It's important to remember that the density of the liquid doesn't change with depth any more than the density of a candy bar changes when you break it into separate pieces. Liquids are not compressible, meaning their molecules are already about as close together as they can be. It's also a good time to take note of that *g* in the equation. It acts as a constant reminder of how gravity plays a crucial role in the pressure of a liquid at any given depth.

Now that we know how to calculate hydrostatic pressure, let's put it into action. Let's say we want to calculate the pressure of water at the bottom of a pool that's four meters deep. Luckily, you don't need to memorize the densities of various fluids since those can be looked up, and the density of water is 1,000 kg/m^3. We know that *g* is always 9.8 m/s^2, so it looks like we have everything we need to find the pressure.

Plugging in our values, we get: *P* = 1,000kg/m^3 * 9.8 m/s^2 * 4 m. Our pressure then is 39,200 kg/m-s^2. These units of pressure are perfectly acceptable, but we can also write them as **Pascal**. This is represented by the letters 'Pa,' which is the standard unit of pressure and is named after the French mathematician Blaise Pascal. A Pascal is the same as 1 kg/m-s^2, but writing Pa sure takes a lot less time!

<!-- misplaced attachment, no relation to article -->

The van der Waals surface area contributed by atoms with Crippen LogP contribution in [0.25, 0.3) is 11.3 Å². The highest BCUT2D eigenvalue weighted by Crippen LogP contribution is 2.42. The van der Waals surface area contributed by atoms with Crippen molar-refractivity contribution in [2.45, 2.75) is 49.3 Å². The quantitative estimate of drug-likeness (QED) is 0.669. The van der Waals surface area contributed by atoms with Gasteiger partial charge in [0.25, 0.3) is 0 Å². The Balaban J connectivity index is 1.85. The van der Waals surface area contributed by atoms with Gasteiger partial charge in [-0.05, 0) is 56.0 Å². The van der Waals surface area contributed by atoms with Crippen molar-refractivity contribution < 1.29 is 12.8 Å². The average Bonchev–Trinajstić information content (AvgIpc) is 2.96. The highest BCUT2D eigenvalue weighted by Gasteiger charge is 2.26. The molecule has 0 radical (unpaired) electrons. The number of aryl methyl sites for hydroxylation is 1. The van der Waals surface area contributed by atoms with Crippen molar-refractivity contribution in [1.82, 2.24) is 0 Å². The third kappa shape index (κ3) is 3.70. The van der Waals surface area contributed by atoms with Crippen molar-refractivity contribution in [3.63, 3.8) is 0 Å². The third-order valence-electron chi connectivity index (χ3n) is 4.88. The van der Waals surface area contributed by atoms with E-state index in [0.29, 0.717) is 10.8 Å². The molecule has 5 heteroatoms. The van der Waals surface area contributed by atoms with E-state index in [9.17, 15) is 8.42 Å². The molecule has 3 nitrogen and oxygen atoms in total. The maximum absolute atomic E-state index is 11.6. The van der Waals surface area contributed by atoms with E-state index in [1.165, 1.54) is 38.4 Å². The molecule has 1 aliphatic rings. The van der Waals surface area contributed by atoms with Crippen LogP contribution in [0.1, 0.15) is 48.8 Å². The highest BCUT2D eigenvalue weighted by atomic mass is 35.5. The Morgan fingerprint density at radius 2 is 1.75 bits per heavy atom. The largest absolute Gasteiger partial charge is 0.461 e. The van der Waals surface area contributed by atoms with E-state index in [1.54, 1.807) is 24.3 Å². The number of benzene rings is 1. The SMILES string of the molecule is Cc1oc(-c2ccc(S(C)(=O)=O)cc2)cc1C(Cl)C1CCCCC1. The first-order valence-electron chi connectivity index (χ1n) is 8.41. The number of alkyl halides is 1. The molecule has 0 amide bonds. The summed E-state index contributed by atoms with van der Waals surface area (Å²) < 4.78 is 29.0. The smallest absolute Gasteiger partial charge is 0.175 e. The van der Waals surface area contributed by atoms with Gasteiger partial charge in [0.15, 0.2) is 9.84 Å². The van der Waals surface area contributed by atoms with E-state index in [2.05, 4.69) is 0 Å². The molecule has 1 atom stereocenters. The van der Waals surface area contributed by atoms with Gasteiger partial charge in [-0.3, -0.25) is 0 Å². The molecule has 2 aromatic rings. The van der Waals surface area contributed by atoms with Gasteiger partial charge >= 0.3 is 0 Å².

We can also rearrange this equation to determine other information about the liquid. Say, for example, that we already know the pressure and the density of a liquid, but we want to find the depth at which this pressure occurs. All we have to do is move the variables around in the equation and then calculate the depth. Let's say our pressure is 10,000 Pa (same as 10,000 kg/m-s^2) and our liquid this time is milk, which has a density of about 1,035 kg/m^3.

Our equation needs to be rearranged so that depth is alone, so we simply divide the pressure by the density of the liquid and *g*. Plugging in our variables, we get: 10,000 Pa/(1,035 kg/m^3 * 9.8 m/s^2) = d. Once we do the math, we find that this pressure occurs in our milk at a depth of 0.986 m.

This same principle can be used to find the density of the liquid if the pressure and depth are known. In fact, since *g* is always 9.8 m/s^2, as long as you know two of the other variables, you can easily calculate the third. All it takes is a little rearranging followed by some quick math.

In a liquid, pressure pushes not only on the container that holds the liquid but also on all parts of the fluid itself. Pressure in a liquid is caused by the **weight** of the liquid, which is the force due to gravity. As the depth increases, so does the pressure because there is more weight (or force) coming from above.

The pressure in a liquid at a given depth is called the **hydrostatic pressure**. This can be calculated using the hydrostatic equation: *P* = *rho* * *g* * *d*, where *P* is the pressure, *rho* is the density of the liquid, *g* is gravity (9.8 m/s^2) and *d* is the depth (or height) of the liquid.

Using this equation, we can determine the pressure at any given depth within a liquid as long as we know the liquid's density. We can also find the density or depth of the liquid, as long as we know the other variables and rearrange the equation appropriately.

When you get to the end of this lesson, you might have the capacity to:

- Define hydrostatic pressure
- Understand the characteristics of pressure in a liquid
- Calculate the pressure of any liquid using the hydrostatic equation